Even if it will use more RAM it should be faster.
    But I found there is a third possibility...
    To have single Item created from C++ as QQuickItem subclass, that will perform function of both above (QML item and C++ object)
    In constructor of MyItemObject I can create necessary children items and manage them directly then:

    MyItemObject::MyItemObject(QQuickItem* parent) :
      QQmlEngine engine;
      QQmlComponent comp(&engine, this);
      comp.setData("import QtQuick 2.7; Rectangle { }", QUrl());
      m_itemRect = qobject_cast<QQuickItem*>(comp.create());
      m_itemRect->setProperty("color", qApp->palette().text().color());
      comp.setData("import QtQuick 2.7; Text { font { family: \"MyFont\"; pixelSize: 7 }}", QUrl());
      m_itemText1 = qobject_cast<QQuickItem*>(comp.create());
      m_itemText1->setProperty("text", QString("\uf4be"));

    This way I have access to some properties directly (visible, x, y, width and so).

    I'm aware, it is not QML way and it requires more "dirty" work but for my case it seems to be best solution.
    Anyway, I will sleep with that fist....

  • Cheers mate, thanks for the feedback. Good luck with whatever you are building!

    If you do find that does get a bit much - maybe just keep QML in mind if it's at a point of frustration / giving up.

    I have had great success in keeping my visual disconnected - no adverse affects accessing my c++ object's data etc. - I don't think I'd have the patience to code my QML like that! Already I see too much character escaping etc, no code highlighting... I do feel you'd hit yourself with a bit of an unnecessary development/maintenance handicap.

    You can expose to c++ those QML object properties (visible, x, y, width) etc... I was just saying I don't as my GUI mostly reacts to my data / C++ objects and I don't need this information in my c++ that does receive QML Signals.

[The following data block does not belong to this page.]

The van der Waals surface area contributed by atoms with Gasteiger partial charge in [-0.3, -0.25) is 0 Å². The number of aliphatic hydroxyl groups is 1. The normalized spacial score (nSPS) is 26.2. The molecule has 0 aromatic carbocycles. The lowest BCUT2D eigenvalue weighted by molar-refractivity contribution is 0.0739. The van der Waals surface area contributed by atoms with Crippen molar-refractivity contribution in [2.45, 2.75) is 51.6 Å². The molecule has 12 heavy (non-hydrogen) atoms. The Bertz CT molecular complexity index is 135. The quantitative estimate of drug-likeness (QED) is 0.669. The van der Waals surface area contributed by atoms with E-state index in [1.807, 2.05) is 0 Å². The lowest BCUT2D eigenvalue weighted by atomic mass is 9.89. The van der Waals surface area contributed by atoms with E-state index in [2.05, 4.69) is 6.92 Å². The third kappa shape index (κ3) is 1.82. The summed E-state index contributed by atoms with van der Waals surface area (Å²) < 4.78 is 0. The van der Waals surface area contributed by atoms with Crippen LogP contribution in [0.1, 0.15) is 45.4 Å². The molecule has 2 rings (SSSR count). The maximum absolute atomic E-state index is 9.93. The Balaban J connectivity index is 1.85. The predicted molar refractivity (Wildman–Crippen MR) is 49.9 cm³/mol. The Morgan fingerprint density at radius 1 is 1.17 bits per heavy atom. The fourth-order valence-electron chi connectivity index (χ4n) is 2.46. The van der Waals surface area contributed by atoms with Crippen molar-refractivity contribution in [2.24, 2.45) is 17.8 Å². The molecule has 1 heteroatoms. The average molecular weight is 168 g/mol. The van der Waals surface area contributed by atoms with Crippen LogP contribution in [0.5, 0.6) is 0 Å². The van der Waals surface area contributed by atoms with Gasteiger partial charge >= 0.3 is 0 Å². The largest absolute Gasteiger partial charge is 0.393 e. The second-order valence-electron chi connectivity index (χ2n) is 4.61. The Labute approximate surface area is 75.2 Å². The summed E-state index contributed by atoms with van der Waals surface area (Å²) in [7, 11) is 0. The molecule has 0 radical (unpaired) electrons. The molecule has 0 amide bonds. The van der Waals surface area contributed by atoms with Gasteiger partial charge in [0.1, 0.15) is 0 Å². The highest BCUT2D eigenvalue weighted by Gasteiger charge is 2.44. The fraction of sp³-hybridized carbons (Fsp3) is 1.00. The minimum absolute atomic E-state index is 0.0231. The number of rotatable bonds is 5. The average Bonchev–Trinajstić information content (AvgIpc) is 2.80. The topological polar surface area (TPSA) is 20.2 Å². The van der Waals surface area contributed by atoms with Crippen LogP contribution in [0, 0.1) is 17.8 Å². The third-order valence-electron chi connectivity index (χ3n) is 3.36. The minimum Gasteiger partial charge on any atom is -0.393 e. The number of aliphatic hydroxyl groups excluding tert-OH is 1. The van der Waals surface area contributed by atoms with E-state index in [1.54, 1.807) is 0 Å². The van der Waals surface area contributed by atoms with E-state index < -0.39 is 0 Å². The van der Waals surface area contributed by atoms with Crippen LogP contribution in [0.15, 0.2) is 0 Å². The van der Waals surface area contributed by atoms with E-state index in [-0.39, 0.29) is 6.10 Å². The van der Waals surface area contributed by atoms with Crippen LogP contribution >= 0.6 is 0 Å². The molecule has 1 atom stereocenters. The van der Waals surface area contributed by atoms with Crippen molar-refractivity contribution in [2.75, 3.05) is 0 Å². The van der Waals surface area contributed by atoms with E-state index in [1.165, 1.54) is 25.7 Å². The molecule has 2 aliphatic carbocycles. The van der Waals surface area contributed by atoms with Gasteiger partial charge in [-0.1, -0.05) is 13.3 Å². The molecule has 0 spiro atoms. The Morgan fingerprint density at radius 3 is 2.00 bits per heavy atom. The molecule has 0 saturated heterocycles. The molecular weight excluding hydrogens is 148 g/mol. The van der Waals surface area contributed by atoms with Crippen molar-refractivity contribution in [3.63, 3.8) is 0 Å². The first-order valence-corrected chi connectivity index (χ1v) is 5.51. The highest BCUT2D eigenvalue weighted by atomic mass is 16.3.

Anyhow, good luck!

  • @6thC Thanks a million for advices.
    I did it in pure C++, it didn't pain much...
    But honesty, there was a moment when I "ported" Repeater with 14 elements into C++ where visibility property was just a single condition. I was close to back to QML when I had to write a loop and take care myself about when this condition changes and apply it to all elements (again in loop).
    But later when I wrote all logic in C++ - it was really much, much easier an more efficient.
    But probably, this case of mine is the one in a million when this pure C++ approach justifies itself.
    Literally, I have only those two statements of QQmlComponent::setData() (one in loop) and I'm operating on x, y, width, height and visibility which are accessible directly.
    In other places of my app I'm keeping QML and C++ separately.

    I did measurements of above (C++), but they say nothing until I will implement exactly the same using QML. In spare time maybe...

    Once more, thank You for feedback.

  • Anytime mate!

    I am with you on keeping app logic in C++. QML and C++ with Signals and Slots are just such a good combination!

    For my project and so far I've not had a design that needs that level of remote control.

    I don't know if I've been so genuinely excited to use a technology as Signals and Slots.
    So far I've got no performance bottlenecks - yet but I am keenly interested to see what it takes until I need to start doing multi-threading. Also in spare time...